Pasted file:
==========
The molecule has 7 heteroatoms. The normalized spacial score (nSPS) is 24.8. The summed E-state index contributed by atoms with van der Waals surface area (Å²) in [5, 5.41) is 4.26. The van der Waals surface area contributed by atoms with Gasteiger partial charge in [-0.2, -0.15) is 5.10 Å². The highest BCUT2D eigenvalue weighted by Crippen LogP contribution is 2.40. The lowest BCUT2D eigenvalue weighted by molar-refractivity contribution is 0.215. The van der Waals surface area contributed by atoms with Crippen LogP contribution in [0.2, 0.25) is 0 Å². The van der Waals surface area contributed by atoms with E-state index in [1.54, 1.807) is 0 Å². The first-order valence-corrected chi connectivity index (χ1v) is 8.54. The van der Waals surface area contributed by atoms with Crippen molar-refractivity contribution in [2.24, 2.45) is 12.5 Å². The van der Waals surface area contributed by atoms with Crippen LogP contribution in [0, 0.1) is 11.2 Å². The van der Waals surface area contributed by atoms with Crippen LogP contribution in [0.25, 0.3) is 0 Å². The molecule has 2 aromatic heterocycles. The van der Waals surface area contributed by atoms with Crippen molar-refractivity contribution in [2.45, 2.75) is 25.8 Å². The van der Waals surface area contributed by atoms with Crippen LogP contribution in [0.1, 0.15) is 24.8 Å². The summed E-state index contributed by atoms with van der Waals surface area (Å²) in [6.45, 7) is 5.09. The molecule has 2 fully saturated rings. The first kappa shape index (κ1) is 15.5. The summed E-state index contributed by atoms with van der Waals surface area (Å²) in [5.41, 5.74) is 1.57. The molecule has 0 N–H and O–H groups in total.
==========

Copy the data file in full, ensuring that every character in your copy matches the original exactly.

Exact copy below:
The molecule has 7 heteroatoms. The normalized spacial score (nSPS) is 24.8. The summed E-state index contributed by atoms with van der Waals surface area (Å²) in [5, 5.41) is 4.26. The van der Waals surface area contributed by atoms with Gasteiger partial charge in [-0.2, -0.15) is 5.10 Å². The highest BCUT2D eigenvalue weighted by Crippen LogP contribution is 2.40. The lowest BCUT2D eigenvalue weighted by molar-refractivity contribution is 0.215. The van der Waals surface area contributed by atoms with Crippen LogP contribution in [0.2, 0.25) is 0 Å². The van der Waals surface area contributed by atoms with E-state index in [1.54, 1.807) is 0 Å². The first-order valence-corrected chi connectivity index (χ1v) is 8.54. The van der Waals surface area contributed by atoms with Crippen molar-refractivity contribution in [2.24, 2.45) is 12.5 Å². The van der Waals surface area contributed by atoms with Crippen LogP contribution in [0, 0.1) is 11.2 Å². The van der Waals surface area contributed by atoms with Crippen LogP contribution in [0.25, 0.3) is 0 Å². The molecule has 2 aromatic heterocycles. The van der Waals surface area contributed by atoms with Crippen molar-refractivity contribution in [2.45, 2.75) is 25.8 Å². The van der Waals surface area contributed by atoms with Crippen LogP contribution in [0.1, 0.15) is 24.8 Å². The summed E-state index contributed by atoms with van der Waals surface area (Å²) in [6.45, 7) is 5.09. The molecule has 2 fully saturated rings. The first kappa shape index (κ1) is 15.5. The summed E-state index contributed by atoms with van der Waals surface area (Å²) in [5.41, 5.74) is 1.57. The molecule has 0 N–H and O–H groups in total.